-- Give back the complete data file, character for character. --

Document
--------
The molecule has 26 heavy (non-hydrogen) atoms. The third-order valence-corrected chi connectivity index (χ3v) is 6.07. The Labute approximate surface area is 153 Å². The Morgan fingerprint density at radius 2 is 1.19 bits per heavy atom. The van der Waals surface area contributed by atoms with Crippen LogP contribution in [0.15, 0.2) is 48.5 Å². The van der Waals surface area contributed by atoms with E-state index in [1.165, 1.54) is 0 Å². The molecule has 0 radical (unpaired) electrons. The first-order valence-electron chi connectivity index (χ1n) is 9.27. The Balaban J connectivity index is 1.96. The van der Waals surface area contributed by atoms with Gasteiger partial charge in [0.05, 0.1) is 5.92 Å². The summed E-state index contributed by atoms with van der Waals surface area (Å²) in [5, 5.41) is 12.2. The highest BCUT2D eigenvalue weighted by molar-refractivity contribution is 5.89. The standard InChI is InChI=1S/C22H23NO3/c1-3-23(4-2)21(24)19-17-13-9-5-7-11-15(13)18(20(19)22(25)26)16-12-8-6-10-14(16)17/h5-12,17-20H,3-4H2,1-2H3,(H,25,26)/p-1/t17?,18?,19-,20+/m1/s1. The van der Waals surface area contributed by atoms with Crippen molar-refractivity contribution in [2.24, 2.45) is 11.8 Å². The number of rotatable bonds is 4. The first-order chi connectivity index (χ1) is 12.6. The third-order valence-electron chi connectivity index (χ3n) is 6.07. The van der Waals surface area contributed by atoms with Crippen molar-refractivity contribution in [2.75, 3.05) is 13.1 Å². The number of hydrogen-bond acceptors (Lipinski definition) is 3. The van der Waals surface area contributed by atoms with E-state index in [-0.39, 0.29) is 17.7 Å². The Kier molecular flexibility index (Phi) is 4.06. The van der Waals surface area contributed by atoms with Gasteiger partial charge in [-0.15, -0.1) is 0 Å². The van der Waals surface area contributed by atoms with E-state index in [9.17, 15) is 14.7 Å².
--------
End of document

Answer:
The molecule has 26 heavy (non-hydrogen) atoms. The third-order valence-corrected chi connectivity index (χ3v) is 6.07. The Labute approximate surface area is 153 Å². The Morgan fingerprint density at radius 2 is 1.19 bits per heavy atom. The van der Waals surface area contributed by atoms with Crippen LogP contribution in [0.15, 0.2) is 48.5 Å². The van der Waals surface area contributed by atoms with E-state index in [1.165, 1.54) is 0 Å². The molecule has 0 radical (unpaired) electrons. The first-order valence-electron chi connectivity index (χ1n) is 9.27. The Balaban J connectivity index is 1.96. The van der Waals surface area contributed by atoms with Gasteiger partial charge in [0.05, 0.1) is 5.92 Å². The summed E-state index contributed by atoms with van der Waals surface area (Å²) in [5, 5.41) is 12.2. The highest BCUT2D eigenvalue weighted by molar-refractivity contribution is 5.89. The standard InChI is InChI=1S/C22H23NO3/c1-3-23(4-2)21(24)19-17-13-9-5-7-11-15(13)18(20(19)22(25)26)16-12-8-6-10-14(16)17/h5-12,17-20H,3-4H2,1-2H3,(H,25,26)/p-1/t17?,18?,19-,20+/m1/s1. The van der Waals surface area contributed by atoms with Crippen molar-refractivity contribution in [2.24, 2.45) is 11.8 Å². The number of rotatable bonds is 4. The first-order chi connectivity index (χ1) is 12.6. The third-order valence-electron chi connectivity index (χ3n) is 6.07. The van der Waals surface area contributed by atoms with Crippen molar-refractivity contribution in [2.75, 3.05) is 13.1 Å². The number of hydrogen-bond acceptors (Lipinski definition) is 3. The van der Waals surface area contributed by atoms with E-state index in [-0.39, 0.29) is 17.7 Å². The Kier molecular flexibility index (Phi) is 4.06. The van der Waals surface area contributed by atoms with Gasteiger partial charge in [-0.15, -0.1) is 0 Å². The van der Waals surface area contributed by atoms with E-state index in [9.17, 15) is 14.7 Å².